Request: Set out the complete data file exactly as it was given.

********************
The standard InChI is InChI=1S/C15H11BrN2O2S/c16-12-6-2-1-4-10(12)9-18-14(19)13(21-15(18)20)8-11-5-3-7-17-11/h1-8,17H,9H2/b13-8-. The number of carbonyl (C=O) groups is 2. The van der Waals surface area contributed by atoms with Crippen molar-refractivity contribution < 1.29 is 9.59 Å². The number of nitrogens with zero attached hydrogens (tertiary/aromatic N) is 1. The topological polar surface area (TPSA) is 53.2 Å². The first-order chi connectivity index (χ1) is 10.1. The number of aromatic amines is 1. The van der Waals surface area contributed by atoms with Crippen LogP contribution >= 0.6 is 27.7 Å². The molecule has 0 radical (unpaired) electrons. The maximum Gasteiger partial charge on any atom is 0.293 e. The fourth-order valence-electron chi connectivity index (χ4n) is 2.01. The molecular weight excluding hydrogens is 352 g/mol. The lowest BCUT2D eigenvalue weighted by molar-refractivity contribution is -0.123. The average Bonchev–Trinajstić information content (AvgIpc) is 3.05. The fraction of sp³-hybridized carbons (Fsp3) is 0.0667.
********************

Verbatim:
The standard InChI is InChI=1S/C15H11BrN2O2S/c16-12-6-2-1-4-10(12)9-18-14(19)13(21-15(18)20)8-11-5-3-7-17-11/h1-8,17H,9H2/b13-8-. The number of carbonyl (C=O) groups is 2. The van der Waals surface area contributed by atoms with Crippen molar-refractivity contribution < 1.29 is 9.59 Å². The number of nitrogens with zero attached hydrogens (tertiary/aromatic N) is 1. The topological polar surface area (TPSA) is 53.2 Å². The first-order chi connectivity index (χ1) is 10.1. The number of aromatic amines is 1. The van der Waals surface area contributed by atoms with Crippen LogP contribution >= 0.6 is 27.7 Å². The molecule has 0 radical (unpaired) electrons. The maximum Gasteiger partial charge on any atom is 0.293 e. The fourth-order valence-electron chi connectivity index (χ4n) is 2.01. The molecular weight excluding hydrogens is 352 g/mol. The lowest BCUT2D eigenvalue weighted by molar-refractivity contribution is -0.123. The average Bonchev–Trinajstić information content (AvgIpc) is 3.05. The fraction of sp³-hybridized carbons (Fsp3) is 0.0667.